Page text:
Tami Knight: Blawg #7, The Murky Protoplasm

Posted on: January 20, 2008


Passion and inspiration are shouted from the rooftops of every mountain or adventure film festival with the gleeful abandon of ol' Uncle Walt's mighty yawp.

"I feel passionate about what I do... and... I hope you, uh, are inspired by, umm, this film....." says the often nervous speaker introducing the work. The house lights go dark, the film glows onto the screen and hairs are blown back.

Corner the filmmaker afterwards, however, and poke at their passion and inspiration with the stick of cynicism ("Confess that you still live in yer Mom's basement.") and you'll find the nervousness gone (" I wish we hadn't blown that fatty in the parkin' lot it's all [deleted]'s fault." ). The person standing before you becomes less about passion and inspiration then about being committed to the tits with this or that project and, at times, conflicted about what they do.

Passion and inspiration might be what they say when others watch and listen but their lives are more about commitment and conflict.

You might breathe in a four-count and say Om to passion and inspiration but the next morning you shit commitment as the bills roll in and the paycheques don't. Time to buy another QP to divvy and sell or move back to Mom's in the hopes of gettin' this latest project off the ground. "Honey? Is this because your girlfriend left you again?"

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" Darling why don't you go back and finish your degree?"

" Sweetheart, your father would like his garage back. Can you store all your gear someplace else?"

" Would you like me to make you a nice hot lunch?"

Conflict arises when the brain (finally) kicks in. The devil on yer shoulder is a butt-ugly bugger and it shoves it's pitchfork in your flesh and flicks you in the eye with it's scaly bifurcated tail.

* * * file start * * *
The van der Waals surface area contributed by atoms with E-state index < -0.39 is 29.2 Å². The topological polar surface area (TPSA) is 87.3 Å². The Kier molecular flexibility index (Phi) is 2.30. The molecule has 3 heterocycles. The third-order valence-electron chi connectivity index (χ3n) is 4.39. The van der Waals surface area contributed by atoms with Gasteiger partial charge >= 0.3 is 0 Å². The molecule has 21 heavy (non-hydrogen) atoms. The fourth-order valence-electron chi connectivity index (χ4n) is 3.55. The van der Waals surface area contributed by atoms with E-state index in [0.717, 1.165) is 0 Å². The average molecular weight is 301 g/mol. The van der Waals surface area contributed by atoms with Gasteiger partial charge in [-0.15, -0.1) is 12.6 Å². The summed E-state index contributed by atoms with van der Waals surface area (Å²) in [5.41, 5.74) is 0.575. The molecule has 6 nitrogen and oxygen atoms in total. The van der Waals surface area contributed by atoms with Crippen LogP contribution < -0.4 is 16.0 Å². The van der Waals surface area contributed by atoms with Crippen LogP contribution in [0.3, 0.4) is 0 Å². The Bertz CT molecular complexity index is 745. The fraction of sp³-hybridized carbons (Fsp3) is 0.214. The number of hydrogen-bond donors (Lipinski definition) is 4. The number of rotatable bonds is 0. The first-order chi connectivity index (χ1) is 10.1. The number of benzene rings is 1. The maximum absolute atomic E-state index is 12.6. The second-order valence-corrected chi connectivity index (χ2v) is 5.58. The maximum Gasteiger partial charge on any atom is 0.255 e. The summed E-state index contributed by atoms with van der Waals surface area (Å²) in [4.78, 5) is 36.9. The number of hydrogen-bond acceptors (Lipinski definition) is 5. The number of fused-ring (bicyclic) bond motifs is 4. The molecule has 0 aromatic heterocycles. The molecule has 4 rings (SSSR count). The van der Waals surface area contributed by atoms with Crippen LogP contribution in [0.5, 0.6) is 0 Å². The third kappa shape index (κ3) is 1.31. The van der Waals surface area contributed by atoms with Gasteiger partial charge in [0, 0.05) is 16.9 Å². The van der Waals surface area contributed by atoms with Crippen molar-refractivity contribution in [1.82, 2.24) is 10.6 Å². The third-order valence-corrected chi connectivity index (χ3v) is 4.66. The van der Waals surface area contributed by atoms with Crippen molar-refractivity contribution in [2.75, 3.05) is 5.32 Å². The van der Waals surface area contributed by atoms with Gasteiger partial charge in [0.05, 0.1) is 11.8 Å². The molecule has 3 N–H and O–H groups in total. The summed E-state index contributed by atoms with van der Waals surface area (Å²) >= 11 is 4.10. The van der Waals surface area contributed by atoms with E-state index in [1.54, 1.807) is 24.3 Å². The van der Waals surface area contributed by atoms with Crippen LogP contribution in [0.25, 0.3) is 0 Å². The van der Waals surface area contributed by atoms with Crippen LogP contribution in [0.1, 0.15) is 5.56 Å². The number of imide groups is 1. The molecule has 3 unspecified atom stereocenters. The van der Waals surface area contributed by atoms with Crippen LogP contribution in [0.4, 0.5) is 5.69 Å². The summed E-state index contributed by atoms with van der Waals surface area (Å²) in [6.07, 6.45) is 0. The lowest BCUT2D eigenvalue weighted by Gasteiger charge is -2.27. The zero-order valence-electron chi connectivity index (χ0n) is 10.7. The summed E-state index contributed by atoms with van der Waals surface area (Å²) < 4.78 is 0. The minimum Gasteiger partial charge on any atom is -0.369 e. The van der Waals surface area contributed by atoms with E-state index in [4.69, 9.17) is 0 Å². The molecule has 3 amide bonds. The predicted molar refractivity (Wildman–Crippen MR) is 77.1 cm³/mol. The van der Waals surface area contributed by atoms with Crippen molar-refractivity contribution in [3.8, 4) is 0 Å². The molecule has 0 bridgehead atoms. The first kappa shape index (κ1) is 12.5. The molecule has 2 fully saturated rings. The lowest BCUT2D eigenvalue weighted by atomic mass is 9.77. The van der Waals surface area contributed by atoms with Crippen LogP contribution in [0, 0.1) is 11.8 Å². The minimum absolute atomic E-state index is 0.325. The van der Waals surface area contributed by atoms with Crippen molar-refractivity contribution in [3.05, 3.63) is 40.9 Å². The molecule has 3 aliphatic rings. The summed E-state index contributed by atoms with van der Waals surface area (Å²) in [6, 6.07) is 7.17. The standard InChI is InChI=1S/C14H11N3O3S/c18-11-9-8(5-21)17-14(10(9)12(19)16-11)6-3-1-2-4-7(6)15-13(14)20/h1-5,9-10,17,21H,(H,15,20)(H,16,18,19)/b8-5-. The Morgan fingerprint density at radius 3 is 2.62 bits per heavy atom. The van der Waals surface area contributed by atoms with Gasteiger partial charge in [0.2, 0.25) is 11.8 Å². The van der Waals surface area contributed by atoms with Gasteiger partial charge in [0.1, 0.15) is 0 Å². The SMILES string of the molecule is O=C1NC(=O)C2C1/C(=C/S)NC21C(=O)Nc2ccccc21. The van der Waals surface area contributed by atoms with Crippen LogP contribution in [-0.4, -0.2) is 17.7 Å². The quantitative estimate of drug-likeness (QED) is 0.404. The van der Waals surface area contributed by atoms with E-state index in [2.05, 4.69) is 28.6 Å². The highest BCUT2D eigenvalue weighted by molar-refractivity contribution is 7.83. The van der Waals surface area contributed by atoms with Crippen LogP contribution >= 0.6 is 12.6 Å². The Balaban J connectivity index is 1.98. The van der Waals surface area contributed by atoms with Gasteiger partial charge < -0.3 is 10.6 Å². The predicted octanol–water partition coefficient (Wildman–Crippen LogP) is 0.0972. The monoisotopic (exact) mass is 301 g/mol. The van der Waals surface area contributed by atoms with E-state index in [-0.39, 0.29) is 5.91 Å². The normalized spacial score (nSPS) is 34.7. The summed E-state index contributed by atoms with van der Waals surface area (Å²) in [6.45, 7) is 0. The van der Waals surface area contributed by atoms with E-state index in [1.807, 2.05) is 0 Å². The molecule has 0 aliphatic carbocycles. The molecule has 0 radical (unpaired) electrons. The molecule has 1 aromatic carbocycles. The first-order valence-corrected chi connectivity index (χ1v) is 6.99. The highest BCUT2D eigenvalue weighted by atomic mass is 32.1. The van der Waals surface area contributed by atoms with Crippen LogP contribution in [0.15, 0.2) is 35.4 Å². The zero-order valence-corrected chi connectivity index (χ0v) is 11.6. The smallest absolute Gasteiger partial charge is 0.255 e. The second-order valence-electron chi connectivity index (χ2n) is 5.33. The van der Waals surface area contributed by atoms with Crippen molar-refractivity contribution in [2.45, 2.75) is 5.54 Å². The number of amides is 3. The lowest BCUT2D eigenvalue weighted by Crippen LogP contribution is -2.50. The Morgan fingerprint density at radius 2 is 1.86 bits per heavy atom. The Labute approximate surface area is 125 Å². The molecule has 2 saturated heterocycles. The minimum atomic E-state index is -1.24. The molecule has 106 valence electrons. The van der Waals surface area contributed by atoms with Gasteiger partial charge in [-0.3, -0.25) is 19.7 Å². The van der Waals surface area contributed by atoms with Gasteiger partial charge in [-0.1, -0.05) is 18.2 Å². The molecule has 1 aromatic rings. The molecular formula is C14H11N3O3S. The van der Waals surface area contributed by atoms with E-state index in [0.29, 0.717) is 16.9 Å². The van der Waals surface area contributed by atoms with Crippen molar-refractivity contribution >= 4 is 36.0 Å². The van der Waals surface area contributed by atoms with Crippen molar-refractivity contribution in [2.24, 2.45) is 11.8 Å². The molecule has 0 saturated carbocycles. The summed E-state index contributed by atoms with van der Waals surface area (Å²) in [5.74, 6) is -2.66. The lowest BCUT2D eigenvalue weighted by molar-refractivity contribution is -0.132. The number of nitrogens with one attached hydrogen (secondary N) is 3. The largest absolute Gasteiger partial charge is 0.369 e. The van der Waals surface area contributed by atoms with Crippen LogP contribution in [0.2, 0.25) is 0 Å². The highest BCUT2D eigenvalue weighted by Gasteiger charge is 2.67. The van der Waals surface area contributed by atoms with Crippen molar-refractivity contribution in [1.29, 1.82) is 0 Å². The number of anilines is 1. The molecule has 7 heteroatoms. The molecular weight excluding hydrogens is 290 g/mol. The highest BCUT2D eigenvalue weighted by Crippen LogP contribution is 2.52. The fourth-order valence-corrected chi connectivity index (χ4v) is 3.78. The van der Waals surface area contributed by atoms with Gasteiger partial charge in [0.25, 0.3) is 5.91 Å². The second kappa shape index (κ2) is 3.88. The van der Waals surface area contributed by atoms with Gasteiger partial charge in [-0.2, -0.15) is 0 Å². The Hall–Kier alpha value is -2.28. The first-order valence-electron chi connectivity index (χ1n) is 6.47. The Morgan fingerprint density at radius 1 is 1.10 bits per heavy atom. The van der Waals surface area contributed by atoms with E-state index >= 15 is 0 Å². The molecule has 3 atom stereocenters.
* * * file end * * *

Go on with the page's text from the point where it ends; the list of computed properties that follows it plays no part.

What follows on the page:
'What is the point of all this? Yer not passionate; yer attention-deficit. Inspiring whom and to do what? Quit their job and do the shit you do? You're jealous c'os they have a nice job, a real place to live and yer not unemployed you are unemployable. And what's this with playing out your adventures in the cultures and issues of other people?"

The horror, the horror.

Surf Nite at the Alpinist Film Fest played two films which peered straight into the maw of commitment and conflict. Sliding Liberia and The Bra Boys were radically different films both from each other and from the usual Dude Drops In ( Sometimes Dude Eats It)

surf genre.

Sliding Liberia, co-directed by Britton Caillouette and Nicholai Lidlow came out of Lidlow's desire to return again and again to Liberia, one of the most trashed African countries. Since surfing keeps his heart tickin', he and some pals went to Liberia for a month to ride some waves and see if they could inspire....what? The locals to surf? When I read about this film, I was slightly aghast at the premise — surfing in a country emerging from a war with egregious human rights violations.

But the film works brilliantly. Emphasizing Liberia and Liberians rather then surfing, Caillouette and Lidlow communicate the wars effects and how those who survived it now live on with hope and the overwhelming wish to simply live in peace, grow food, have families and...what is this? Surf? Yeah....maybe that too.

The Bra Boys is an Australian film by Sunny Abberton. While the focus of the film is upon Abberton's family, by extension the film is about the sometimes troubled youth who surf and live at Maroubra Beach, in a poor district of Sydney, Oz. Oh, there's also some killer surfing shots but those are incidental to the evolution of the story of Abberton's brothers Jai and Koby being indicted for murder. It's a harrowing story but one that doesn't purport to give answers other then simply to state this is who we are and we happen to surf.

Most interesting to me was the last shots of the film. These were snaps of the various Bra Boys alive and R.I.P. The very last person shown was the seriously troubled lad Jai was acquitted of murdering. Despite being "My Brother's Keeper", Abberton found the forgiveness to acknowledge the very person who caused his brothers anguish.

Both these films successfully peeled away those external layers of passion and inspiration to reveal the core of commitment and conflict. My wish is this is a trend in adventure films and that we see less "Hold My Beer and Watch This" and more of the murky protoplasm that spawned it.

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